I have waited for years for the keeping of your promise to make a home for me and our child. Do you never think that you have not seen your child since she was eight months old -- she is now between 9 and 10 years, and she does not know her father. All these weary years I have been earning sufficient to keep me and the child, but now this is failing. It is true you sent me a few shillings up to the time the child was 12 months old, but nothing since, and I have been left to struggle on alone. I am now writing to again ask you to keep your promise and make a home for us. When I read your letter in which you make these promises I am very sad. Do you know I have had but little employment of late and that at present I am doing work to help the soldiers? The people are very kind but the pay is poor. I am told you have constant work and very good pay. I am hoping for your reply.
Your affectionate wife
This letter went unanswered and she sent another letter the following week, which again went unanswered. She wrote again:
C/o Mr J. Pilgrim
Sept. 16. 1915.
I wrote you two letters asking you to provide a home for me and our child, but I have had no reply. I have now to repeat that request in the hope that you will make such provision at once. When I wrote you my two former letters I was living with my sister, Mrs Crawford, at 22 Cranbury Avenue, Southampton, and working in Carlton Crescent, that work having come to an end, I have returned to my Father's address as above.
Your affectionate wife,
George Bennett further distanced himself from his responsibilities and in November 1915, whilst a resident of Anfield, Howard Grove in Shirley, Southampton, he signed up for the war effort. From November 1915 to February 1916 he trained and served on home soil before being deployed to East Africa where he served until May 1917 before returning home. He was later discharged from service on account of his health.
On 8 December 1917 the Hampshire Advertiser made a fleeting reference to the divorce proceedings between George and his wife, the article referring to Mabel as a stewardess. What became of George Bennett remains unknown but Mabel continued to work at sea; by between 1917 and 1919 she was a stewardess aboard the New York and she was described as standing at 5' 7" and weighing 130 lbs-- one such voyage had another Titanic luminary, James Witter. By February 1920 she was still going by the name Mabel Bennett and working aboard the Lapland and served on the same ship for numerous other voyages.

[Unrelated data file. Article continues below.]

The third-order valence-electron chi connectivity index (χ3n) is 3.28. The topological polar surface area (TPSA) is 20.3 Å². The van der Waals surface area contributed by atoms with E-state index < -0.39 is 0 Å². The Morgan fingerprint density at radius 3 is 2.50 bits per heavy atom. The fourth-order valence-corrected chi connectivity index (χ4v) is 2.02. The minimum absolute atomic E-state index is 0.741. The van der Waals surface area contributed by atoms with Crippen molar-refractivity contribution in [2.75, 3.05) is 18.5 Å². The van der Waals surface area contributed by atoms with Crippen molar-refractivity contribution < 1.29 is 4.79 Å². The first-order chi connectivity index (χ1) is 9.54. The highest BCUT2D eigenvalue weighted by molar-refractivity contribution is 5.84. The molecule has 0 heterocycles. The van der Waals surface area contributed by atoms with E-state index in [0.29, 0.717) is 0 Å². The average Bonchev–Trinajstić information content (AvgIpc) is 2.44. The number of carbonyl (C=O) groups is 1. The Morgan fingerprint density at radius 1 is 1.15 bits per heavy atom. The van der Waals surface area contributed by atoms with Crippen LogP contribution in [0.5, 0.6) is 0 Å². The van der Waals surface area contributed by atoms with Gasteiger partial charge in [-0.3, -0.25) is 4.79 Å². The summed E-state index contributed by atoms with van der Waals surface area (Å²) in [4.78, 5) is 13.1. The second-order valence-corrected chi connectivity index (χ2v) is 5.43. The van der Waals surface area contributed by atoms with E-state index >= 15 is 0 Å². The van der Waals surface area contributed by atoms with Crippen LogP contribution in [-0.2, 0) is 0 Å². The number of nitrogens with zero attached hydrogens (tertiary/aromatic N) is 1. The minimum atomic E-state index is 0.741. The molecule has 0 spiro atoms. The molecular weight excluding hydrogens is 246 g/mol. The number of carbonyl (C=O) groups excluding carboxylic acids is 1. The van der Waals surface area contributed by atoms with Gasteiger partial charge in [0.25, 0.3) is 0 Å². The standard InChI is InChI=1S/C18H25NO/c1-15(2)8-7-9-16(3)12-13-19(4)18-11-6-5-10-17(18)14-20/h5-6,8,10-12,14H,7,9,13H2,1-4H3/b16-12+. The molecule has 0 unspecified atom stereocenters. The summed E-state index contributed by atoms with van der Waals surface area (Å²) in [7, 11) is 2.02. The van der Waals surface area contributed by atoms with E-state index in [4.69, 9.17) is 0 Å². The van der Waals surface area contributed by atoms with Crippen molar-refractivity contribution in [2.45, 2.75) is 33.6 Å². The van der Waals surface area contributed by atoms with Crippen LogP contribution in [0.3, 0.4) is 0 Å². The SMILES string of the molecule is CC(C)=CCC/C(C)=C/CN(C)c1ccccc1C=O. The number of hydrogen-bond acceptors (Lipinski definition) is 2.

On 25 August 1920 she was working aboard the Olympic when that ship entered New York; three of her fellow stewardesses at the time were Sarah Stap, Elizabeth Leather and Violet Jessop. She continued to work on that ship for several more voyages.
With a divorce under her belt, Mabel remarried New Forest in 1918 to John W. Walker (1882-1964). By 1939 the couple were living at 165 Earls Road, Southampton with Mabel having no stated profession.
Mabel was fated to outlive her only child; the younger Mabel had married in 1930 to Hebert Claude Pegrum (b. 13 July 1903), the Southampton-born son of a map draughtsman and whose younger sister Violet Irene was married to the son of Titanic victim William Simmons.
Herbert Pegrum was an ordnance surveyor and he and Mabel, who remained childless, made their home in Ryde on the Isle of Wight for several years before settling on New Road in Ashurst, Hampshire. Herbert died there on 21 October 1963 and Mabel was last seen alive on 15 March 1964; her dead body was found the following day, her probate hinting at a possible suicide.
Mabel outlived her daughter by over a decade. Widowed in 1964 Mabel spent her last days living at 15 New Road in Ashurst, Hampshire where she passed away on 11 December 1974(3), just a few months past her 96th birthday and leaving only nieces and nephews and survivors. Her ashes were scattered at Southampton crematorium (section, bed A1).
She holds two records: at the time of her death, she was not only the last surviving female crewmember but also the longest-lived female crewmember. The overall longest-lived surviving crewmember was steward Frederick Dent Ray who died aged 97.
The fur coat that Mabel wore to leave Titanic remained in the hands of the family for many years. It was eventually given up for auction in 2000 to Henry Aldridge & Son after narrowly escaping being donated to charity.